Kia PV5 line-up

Kia previews vans of the future at CES, complete with Robotaxis and switchable body parts

Don’t damage the Johnnycab, Arnie…

Kia has previewed its entry into the commercial vehicles (CV) market at the Consumer Electronics Show (CES) in Las Vegas by unveiling a range of specialist concept models designed for deliveries, ultility companies, taxi duties and more.

These concepts are designed to eventually be connected a central network that would enable a revolution in the logistics and mobility sectors, while clever modular construction means that owners can even change the shape and capability of the vehicle to suit their business needs.

PV5 concept to become production luxury MPV

The first product to launch under what Kia is calling the “Platform Beyond Vehicle” (PBV) programme will be a version of the PV5 concept, which is slated to reach production by 2025.

It will come in four main specifications for users to be able to tailor it to their needs, including Basic, Van, High Roof and Chassis Cab.

Kia PV5

One of these, which Kia says could be used by taxi hailing and ride-sharing companies, is clearly capable of evolving into a luxury MPV, following on from a resurgence in the body style with vehicles such as the Volkswagen Multivan, Lexus LM and, from Kia’s sister brand, the Hyundai Staria.

The PV5’s large front doors are pillarless, which makes getting into and out of the vehicle easy.

Due in part to its electric vehicle construction, the PV5 has a long wheelbase (the distance between the front and rear wheels) and a flat floor, so the cabin is not only spacious but should also prove to be highly versatile.

Steering wheel as desk lamp

Up front, the dashboard design allows for a desk-like surface in the cab of the PV5, while the steering wheel can be folded to serve as a desk lamp — echoing the new Ford Transit’s multipurpose wheel design, where it folds to double up as a tray.

Kia PV5

Like any self-respecting EV, the Kia PV5 features a considerable amount of sustainable material in its make-up, including bio-plastics and bio-paint, recycled PET fabrics and more.

Kia aims to develop the PV5 into a Robotaxi, providing a fully autonomous hailing experience for passengers.

More PBVs to follow PV5

Following on from the PV5 and phase one, Kia will launch a larger PV7 on the same PBV underpinnings, followed by a short-distance-logistics specialist vehicle called the PV1.

The cleverest thing about all the PBVs, potentially, is their integration into a business network, and also their modularity.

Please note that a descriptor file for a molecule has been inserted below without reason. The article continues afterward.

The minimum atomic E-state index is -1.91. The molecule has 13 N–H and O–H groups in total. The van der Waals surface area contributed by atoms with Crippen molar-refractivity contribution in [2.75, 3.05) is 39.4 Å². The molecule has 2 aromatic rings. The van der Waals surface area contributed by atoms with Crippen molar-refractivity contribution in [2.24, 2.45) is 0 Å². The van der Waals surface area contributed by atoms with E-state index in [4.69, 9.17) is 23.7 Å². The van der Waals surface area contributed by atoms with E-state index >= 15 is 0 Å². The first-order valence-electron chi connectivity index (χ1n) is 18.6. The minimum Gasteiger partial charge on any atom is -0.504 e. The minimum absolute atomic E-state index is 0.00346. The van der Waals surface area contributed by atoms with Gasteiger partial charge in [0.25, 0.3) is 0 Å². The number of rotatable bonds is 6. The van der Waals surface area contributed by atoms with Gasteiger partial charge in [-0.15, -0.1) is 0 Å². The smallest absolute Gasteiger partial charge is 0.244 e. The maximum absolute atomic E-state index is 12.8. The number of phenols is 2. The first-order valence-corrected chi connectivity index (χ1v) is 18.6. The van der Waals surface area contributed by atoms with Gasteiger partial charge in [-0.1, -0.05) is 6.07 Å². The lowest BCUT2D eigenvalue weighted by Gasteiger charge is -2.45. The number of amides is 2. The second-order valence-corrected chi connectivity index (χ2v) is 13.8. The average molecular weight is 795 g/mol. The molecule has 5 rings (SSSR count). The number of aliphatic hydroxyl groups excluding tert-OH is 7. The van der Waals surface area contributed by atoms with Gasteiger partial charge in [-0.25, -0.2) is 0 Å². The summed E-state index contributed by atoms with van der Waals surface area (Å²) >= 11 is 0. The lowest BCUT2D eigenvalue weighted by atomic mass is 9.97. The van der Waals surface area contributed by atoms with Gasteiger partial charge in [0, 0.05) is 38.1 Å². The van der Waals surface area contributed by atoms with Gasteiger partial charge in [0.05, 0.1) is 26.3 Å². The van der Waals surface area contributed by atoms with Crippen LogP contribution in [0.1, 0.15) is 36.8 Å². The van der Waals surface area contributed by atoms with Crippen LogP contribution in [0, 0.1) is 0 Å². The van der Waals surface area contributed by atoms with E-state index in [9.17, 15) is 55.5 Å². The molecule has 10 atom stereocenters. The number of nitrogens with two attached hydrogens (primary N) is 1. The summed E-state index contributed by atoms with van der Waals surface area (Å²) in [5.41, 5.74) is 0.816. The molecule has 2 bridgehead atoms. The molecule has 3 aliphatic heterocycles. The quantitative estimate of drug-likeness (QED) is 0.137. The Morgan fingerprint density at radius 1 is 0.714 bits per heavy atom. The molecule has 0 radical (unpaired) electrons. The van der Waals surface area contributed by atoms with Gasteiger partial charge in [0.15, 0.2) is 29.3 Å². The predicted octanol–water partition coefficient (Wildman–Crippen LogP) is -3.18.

Using software-to-everything (SDx) technology, Kia wants the PBVs to be built around a dedicated business system, which would blend together the vehicles themselves with management software and other future technologies to deliver one commercial solution for operators.

Kia PV1 and PV7

The ultimate goal here is that, during a second phase of the PBV plan, the vehicles will evolve into AI-based mobility platforms, before becoming part of a single “smart city” operating system as self-driving, connected vehicles in phase three. All very sci-fi, we’re sure you agree.

Ho Sung Song, Kia’s president and CEO said: “Kia’s PBV business represents our vision of going beyond the traditional concept of automobiles by fulfilling the unmet needs of diverse customers and communities through optimised vehicles and services catering to specific market and business circumstances.

“Kia PBVs will be an enabler of business innovation thanks to our customer-centric management system, EV mass production expertise, and the Hyundai Motor Group’s rapidly developing SDx strategy and related future businesses. We are excited to show that we are fully prepared to become the first mover in the global PBV market.”

Transformers: CVs in disguise

It’s the Easy Swap technology we like most, though. Using hybrid electromagnetic and mechanical couplings, bits of the bodies of the PBVs can be “bolted” or “unbolted” to change the shape and operating capabilities of the vehicle in question.

So, behind a fixed cab or “driver zone”, these interchangeable upper bodies and “life modules” can mean you’re driving a taxi in the day, a delivery van at night and then a personal recreation vehicle for the weekends — all using the same single platform.

Kia PBV line-up

Kia says this modularity is possible thanks to a weldless body structure assembly it calls “Dynamic Hybrid”, in which the length of moveable members in the frame can be flexibly adjusted according to the vehicle’s usage needs.

Beyond this, Kia says the design of the PBVs shown at CES 2024 is inspired by “robust, simple and clever tools”, and hasn’t been chosen purely for its aesthetic value.

Related articles

Latest articles